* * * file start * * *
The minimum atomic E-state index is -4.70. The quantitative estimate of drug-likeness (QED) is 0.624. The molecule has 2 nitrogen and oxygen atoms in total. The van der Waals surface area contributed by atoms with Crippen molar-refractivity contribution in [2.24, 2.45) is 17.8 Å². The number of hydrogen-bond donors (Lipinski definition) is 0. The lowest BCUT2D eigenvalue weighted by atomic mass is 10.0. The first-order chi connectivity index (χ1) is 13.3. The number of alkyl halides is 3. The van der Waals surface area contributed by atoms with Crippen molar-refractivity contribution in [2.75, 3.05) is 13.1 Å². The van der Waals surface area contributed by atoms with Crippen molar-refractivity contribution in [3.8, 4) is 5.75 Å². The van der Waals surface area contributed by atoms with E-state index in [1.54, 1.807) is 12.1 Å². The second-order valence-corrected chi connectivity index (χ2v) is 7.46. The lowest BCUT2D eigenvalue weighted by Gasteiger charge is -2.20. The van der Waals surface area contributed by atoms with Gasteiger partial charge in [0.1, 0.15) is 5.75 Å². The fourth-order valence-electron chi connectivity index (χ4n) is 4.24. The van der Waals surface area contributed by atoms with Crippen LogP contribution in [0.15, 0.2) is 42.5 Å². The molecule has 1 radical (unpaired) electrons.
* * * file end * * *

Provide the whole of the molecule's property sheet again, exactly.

The minimum atomic E-state index is -4.70. The quantitative estimate of drug-likeness (QED) is 0.624. The molecule has 2 nitrogen and oxygen atoms in total. The van der Waals surface area contributed by atoms with Crippen molar-refractivity contribution in [2.24, 2.45) is 17.8 Å². The number of hydrogen-bond donors (Lipinski definition) is 0. The lowest BCUT2D eigenvalue weighted by atomic mass is 10.0. The first-order chi connectivity index (χ1) is 13.3. The number of alkyl halides is 3. The van der Waals surface area contributed by atoms with Crippen molar-refractivity contribution in [2.75, 3.05) is 13.1 Å². The van der Waals surface area contributed by atoms with Crippen molar-refractivity contribution in [3.8, 4) is 5.75 Å². The van der Waals surface area contributed by atoms with E-state index in [1.54, 1.807) is 12.1 Å². The second-order valence-corrected chi connectivity index (χ2v) is 7.46. The lowest BCUT2D eigenvalue weighted by Gasteiger charge is -2.20. The van der Waals surface area contributed by atoms with Gasteiger partial charge in [0.1, 0.15) is 5.75 Å². The fourth-order valence-electron chi connectivity index (χ4n) is 4.24. The van der Waals surface area contributed by atoms with Crippen LogP contribution in [0.15, 0.2) is 42.5 Å². The molecule has 1 radical (unpaired) electrons.